The story is structured like a mystery. Sky spends the entire book trying to figure out what happened to her - how she died, and why and how she could be back from the dead. When the mystery is resolved, it makes senses in its weird logic. The reader should be satisfied with the answer even if they can't fully grasp it. Most of the questions the reader may have are answered. (It seems like there's more to the story that needs to be told though. Sequel maybe?)

While there is not a time constraint on her finding the answers like in most mysteries, there IS a growing sense of foreboding and danger to Sky. As she gets closer to finding answers, she also gets closer to forces who are a threat to her. In this sense, the story is structured very well. There are a few slow parts here and there, but for the most part the story moves forward and ramps up the tension as it goes.

There is also a great sense of humor peppered into the story, placed in appropriate places to relieve tension and provide unique character traits. It made the characters likable and believable and the story fun to read.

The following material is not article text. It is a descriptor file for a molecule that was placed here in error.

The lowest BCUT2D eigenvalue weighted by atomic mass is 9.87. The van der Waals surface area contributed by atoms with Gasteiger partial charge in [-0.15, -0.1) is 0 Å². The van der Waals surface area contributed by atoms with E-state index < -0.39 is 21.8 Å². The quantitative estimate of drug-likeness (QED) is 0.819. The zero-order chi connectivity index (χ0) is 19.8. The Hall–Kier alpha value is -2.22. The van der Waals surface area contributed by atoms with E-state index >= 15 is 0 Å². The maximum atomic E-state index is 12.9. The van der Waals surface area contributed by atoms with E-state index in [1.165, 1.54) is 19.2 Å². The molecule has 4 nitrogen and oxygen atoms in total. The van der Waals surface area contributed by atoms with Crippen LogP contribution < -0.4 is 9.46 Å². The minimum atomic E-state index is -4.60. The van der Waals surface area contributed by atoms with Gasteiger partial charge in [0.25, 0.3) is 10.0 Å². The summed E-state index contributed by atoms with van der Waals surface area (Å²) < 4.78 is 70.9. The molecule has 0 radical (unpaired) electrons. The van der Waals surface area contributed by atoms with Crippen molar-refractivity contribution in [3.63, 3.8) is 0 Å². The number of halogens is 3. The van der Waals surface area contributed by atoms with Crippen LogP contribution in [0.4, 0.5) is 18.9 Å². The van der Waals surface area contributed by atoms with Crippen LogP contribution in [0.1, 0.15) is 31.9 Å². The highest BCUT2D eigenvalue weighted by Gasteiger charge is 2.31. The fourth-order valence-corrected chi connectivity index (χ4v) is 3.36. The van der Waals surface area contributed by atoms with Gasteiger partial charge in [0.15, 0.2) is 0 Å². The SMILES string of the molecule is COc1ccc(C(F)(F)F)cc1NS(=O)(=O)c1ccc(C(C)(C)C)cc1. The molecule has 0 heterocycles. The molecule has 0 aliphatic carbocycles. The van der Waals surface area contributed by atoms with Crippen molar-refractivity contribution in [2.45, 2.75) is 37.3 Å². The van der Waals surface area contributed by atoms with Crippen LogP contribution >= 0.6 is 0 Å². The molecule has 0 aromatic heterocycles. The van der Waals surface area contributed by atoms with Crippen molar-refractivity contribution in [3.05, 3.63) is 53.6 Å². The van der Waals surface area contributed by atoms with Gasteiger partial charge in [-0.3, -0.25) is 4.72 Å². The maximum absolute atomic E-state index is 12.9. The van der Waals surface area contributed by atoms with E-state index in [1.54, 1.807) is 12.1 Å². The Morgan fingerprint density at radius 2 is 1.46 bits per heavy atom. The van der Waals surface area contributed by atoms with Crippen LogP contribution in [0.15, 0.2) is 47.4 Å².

Finally, although the climax of the story comes quickly and suddenly at the end, it's satisfying, along with the conclusion. All the important answers are known, and things that are still left unknown are left over... for a sequel? (Hint hint, Ms. Ellis!) This tells me the book is well plotted and intentional.

Overall, anyone who likes the strange and creepy but also a light and fun read, I would highly recommend this book.

Monday, November 10, 2014

Review: The Coldest Girl in Coldtown by Holly Black

Title: The Coldest Girl in Coldtown
Author: Holly Black
Publication Date: September 3, 2013
Target Age Group: YA
My Rating: 3 out of 5

Book Jacket Blurb: